Descriptive and Comparative Linguistics
The research programme Descriptive and Comparative Linguistics brings together LUCL researchers who focus mainly on descriptive and comparative linguistics.
- Willem Adelaar
It is striking that all good descriptive work, done both in the past and today, in some way combines thorough synchronic description with family-internal comparison and historical reconstruction, or is grounded in these. Conversely, the quality of comparative linguistic studies crucially depends on the quality of the synchronic analyses of the relevant data. In the case of modern languages, these synchronic analyses are often provided by descriptive linguists. In the case of ancient languages, the synchronic analyses are carried out by philologists, whose methodology often overlaps with that of descriptive linguists. Descriptive and comparative historical linguistics have a number of naturally shared domains of research.
For synchronic language description it is crucial to have or accumulate knowledge about the earlier stages of a certain sound, affix or word, and to investigate how these structural items evolved over time to become what they are in the language today. Therefore researchers in the descriptive linguistic group often engage in comparative research on a group of related languages. This type of research also enables them to contribute to the study of the socio-cultural past.
Two main research domains may be distinguished within the programme: (1) language description and (2) linguistic reconstruction and comparative linguistics.
Language description, aiming at in-depth analyses of the world’s languages. Descriptive linguistics is concerned with the study of the structure of languages through an analysis of the forms, structures and processes at all levels of language structure: phonology, morphology, syntax, lexicon, semantics and pragmatics. It is based on data gathered through fieldwork, preferably immersion fieldwork for extended periods of time. It draws on ethnographic and linguistic methods. Languages are of strategic importance in understanding the history and culture of a people and the cognitive capacities of humans, as in Sapir’s idea of linguistics as a science. Our main focus areas are Meso- and South America, North, West and East Africa, and insular Southeast Asia. The researchers in this domain strive to expand the regions of expertise in order to improve the coverage of the world’s linguistic diversity. Leiden University has a long and strong tradition in producing comprehensive grammars of understudied languages. LUCL researchers are active in the development of the new field of language documentation. Language documentation is broader than description: it not only entails the establishment of searchable annotated audio and video corpora, including the most relevant cultural practices, but also involves reflection on data and on the nature of variation. The challenge for the coming years is to strengthen the programme’s position in developing the field of language documentation and to combine this with deeper linguistic analyses of the languages that are studied. The present context of LUCL favours these aims. The world’s heritage of linguistic diversity is endangered in many different ways. Our research group is dedicated to documenting that diversity, and we have been able to raise specific funding for this goal.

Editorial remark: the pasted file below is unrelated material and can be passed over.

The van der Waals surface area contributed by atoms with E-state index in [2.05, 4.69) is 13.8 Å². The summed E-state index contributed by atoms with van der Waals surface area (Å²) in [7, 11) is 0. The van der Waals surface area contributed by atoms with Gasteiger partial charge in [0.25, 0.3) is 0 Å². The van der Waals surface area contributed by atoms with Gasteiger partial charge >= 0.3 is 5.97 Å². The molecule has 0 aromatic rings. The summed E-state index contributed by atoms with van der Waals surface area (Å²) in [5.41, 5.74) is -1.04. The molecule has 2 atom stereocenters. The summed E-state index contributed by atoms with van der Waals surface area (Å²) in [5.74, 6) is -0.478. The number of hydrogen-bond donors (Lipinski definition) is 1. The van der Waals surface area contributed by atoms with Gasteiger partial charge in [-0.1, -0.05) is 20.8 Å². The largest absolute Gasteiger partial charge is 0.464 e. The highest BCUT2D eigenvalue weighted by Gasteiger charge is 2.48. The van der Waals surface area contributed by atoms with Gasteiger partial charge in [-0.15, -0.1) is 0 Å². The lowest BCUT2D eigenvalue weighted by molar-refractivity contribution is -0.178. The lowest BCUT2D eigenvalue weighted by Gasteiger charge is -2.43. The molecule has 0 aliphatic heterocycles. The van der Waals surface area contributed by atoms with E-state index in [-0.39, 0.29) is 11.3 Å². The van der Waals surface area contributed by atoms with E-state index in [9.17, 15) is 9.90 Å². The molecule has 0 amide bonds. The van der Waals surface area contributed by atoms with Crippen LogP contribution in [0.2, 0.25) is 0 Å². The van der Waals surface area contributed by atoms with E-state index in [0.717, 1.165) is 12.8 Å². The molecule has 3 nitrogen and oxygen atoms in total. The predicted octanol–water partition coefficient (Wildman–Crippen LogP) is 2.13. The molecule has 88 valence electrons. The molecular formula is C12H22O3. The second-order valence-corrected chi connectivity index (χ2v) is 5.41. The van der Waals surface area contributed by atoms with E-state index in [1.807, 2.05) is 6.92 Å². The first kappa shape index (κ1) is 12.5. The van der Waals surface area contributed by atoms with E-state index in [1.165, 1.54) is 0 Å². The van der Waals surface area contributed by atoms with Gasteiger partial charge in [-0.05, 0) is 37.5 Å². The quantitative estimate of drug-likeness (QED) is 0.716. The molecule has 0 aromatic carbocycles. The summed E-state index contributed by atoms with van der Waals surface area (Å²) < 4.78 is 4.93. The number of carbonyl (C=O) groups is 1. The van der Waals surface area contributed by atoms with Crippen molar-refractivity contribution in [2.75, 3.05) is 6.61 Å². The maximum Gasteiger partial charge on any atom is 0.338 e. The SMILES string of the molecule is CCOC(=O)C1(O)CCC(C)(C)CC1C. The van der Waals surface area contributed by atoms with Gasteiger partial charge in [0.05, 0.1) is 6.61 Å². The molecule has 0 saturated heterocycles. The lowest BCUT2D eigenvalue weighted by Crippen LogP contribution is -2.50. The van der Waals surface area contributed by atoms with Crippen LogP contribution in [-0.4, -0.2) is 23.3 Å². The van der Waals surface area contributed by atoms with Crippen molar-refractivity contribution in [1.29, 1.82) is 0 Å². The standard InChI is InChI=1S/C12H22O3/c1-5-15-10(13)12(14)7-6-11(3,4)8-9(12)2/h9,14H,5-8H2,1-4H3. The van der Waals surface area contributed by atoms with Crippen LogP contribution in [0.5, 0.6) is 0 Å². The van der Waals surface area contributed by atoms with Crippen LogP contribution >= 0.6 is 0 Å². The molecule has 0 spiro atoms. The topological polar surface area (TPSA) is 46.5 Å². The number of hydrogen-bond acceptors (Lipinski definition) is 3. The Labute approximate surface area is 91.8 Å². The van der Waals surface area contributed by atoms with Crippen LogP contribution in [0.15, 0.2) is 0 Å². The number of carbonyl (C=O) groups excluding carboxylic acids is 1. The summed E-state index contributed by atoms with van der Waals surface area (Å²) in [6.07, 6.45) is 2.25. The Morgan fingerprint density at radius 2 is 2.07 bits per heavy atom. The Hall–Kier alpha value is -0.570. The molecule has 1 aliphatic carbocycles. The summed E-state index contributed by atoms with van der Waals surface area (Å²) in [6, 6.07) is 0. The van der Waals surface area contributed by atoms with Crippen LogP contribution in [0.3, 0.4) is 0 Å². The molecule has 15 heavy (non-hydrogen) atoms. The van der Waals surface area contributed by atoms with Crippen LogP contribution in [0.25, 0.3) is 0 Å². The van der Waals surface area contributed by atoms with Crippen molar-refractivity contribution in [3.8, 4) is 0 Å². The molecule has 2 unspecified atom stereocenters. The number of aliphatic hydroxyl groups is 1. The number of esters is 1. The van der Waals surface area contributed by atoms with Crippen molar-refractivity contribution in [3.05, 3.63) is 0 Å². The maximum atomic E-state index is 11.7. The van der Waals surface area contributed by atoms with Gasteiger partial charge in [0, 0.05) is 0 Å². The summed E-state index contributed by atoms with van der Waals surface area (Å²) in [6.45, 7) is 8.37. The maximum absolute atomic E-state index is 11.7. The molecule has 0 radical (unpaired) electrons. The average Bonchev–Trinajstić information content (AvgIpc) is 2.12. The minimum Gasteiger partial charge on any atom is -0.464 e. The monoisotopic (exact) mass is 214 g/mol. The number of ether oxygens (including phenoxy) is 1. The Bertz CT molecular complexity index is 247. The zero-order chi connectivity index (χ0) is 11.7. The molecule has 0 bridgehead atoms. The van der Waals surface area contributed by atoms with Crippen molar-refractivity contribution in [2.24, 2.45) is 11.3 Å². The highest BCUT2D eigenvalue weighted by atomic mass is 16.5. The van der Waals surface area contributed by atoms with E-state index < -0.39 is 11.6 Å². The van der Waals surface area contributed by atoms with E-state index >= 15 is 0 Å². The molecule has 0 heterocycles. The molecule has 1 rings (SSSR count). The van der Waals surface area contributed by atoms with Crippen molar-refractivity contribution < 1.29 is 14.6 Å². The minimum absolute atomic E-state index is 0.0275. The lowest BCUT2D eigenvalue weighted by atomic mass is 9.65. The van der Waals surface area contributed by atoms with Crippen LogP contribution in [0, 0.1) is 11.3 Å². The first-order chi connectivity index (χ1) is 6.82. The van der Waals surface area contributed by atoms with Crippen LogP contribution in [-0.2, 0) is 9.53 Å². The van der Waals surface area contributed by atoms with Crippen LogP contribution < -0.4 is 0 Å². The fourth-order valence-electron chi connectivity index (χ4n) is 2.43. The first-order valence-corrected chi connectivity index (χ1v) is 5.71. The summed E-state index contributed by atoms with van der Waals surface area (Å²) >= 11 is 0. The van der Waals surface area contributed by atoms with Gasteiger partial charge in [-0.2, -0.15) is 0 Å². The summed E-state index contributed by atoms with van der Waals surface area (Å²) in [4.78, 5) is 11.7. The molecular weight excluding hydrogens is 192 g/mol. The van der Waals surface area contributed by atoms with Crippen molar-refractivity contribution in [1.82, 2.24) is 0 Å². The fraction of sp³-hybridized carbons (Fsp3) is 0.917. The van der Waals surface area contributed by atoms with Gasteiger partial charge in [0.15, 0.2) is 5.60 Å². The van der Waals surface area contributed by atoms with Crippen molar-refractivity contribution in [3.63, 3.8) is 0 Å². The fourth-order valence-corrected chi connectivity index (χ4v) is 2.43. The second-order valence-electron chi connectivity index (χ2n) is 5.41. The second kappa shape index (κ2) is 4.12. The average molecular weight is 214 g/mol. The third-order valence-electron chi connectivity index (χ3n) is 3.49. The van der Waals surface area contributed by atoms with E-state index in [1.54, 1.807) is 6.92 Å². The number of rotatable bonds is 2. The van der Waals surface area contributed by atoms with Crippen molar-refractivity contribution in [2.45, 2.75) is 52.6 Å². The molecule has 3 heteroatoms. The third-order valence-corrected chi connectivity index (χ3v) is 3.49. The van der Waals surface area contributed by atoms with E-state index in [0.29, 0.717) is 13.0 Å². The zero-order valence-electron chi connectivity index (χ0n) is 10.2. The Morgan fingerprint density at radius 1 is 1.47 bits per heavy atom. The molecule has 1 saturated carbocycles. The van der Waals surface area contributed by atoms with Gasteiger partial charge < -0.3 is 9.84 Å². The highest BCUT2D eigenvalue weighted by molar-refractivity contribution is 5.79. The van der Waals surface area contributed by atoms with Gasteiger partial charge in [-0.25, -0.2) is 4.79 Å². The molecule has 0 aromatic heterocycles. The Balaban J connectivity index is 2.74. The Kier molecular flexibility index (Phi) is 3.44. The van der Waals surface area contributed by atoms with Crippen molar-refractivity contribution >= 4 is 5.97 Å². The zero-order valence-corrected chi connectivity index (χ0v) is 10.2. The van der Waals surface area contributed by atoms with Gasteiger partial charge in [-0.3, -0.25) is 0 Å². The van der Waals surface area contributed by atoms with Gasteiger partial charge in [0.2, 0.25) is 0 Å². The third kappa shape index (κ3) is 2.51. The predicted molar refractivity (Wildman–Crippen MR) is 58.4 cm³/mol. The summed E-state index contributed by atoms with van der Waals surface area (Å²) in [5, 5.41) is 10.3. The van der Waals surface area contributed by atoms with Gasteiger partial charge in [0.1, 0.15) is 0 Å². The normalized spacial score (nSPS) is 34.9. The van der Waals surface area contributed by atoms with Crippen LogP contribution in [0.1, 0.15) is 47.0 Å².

Linguistic reconstruction and comparative linguistics
Linguistic reconstruction and comparative linguistics, aiming at describing and understanding diachronic variation and linguistic developments across time, as well as synchronic older language stages in all their varieties. The span of research stretches historically from Proto-Indo-European and Proto-Semitic (4th and 3rd millennia BCE) up to the present day, and geographically from Iceland and the British Isles to India and Western China in Eurasia, Northern and West Africa, Eastern Indonesia and East Timor, the Andes, Meso-America and the Guyanas.
For prehistoric times, the most advanced insights are developed and applied for the reconstruction of Proto-Indo-European and Proto-Semitic and their subsequent stages. Supportive evidence from archaeology and genetics is put to use, and researchers concentrate not only on internally motivated language changes, but also on external factors such as language contact and substrate effects.
For historic times, the research programme is strongly data-oriented: it is based on comprehensive philological study of the sources, on close reading of texts within their social, cultural and pragmatic contexts, and on corpus linguistics. At the same time, the research is well informed by the theoretical concepts of modern descriptive and historical linguistics as well as sociolinguistics.
The members of this programme in general cooperate with other researchers in the LUCL in numerous ways. The audiences of the various discussion groups and lecture series within LUCL cut across all groups and enable us to establish fruitful areas of cooperation and exchange in research. Language contact and Afroasiatic linguistics are examples of topics in which LUCL has considerable expertise with potential of synergy. The members of the descriptive linguistics research group have the additional ambition to intensify cooperation with colleagues in their areas of research in order to improve and expand on advanced training in their field, using the annual LUCL summer school and the development of internet-based teaching materials. They aim to expand our coverage of languages of the world.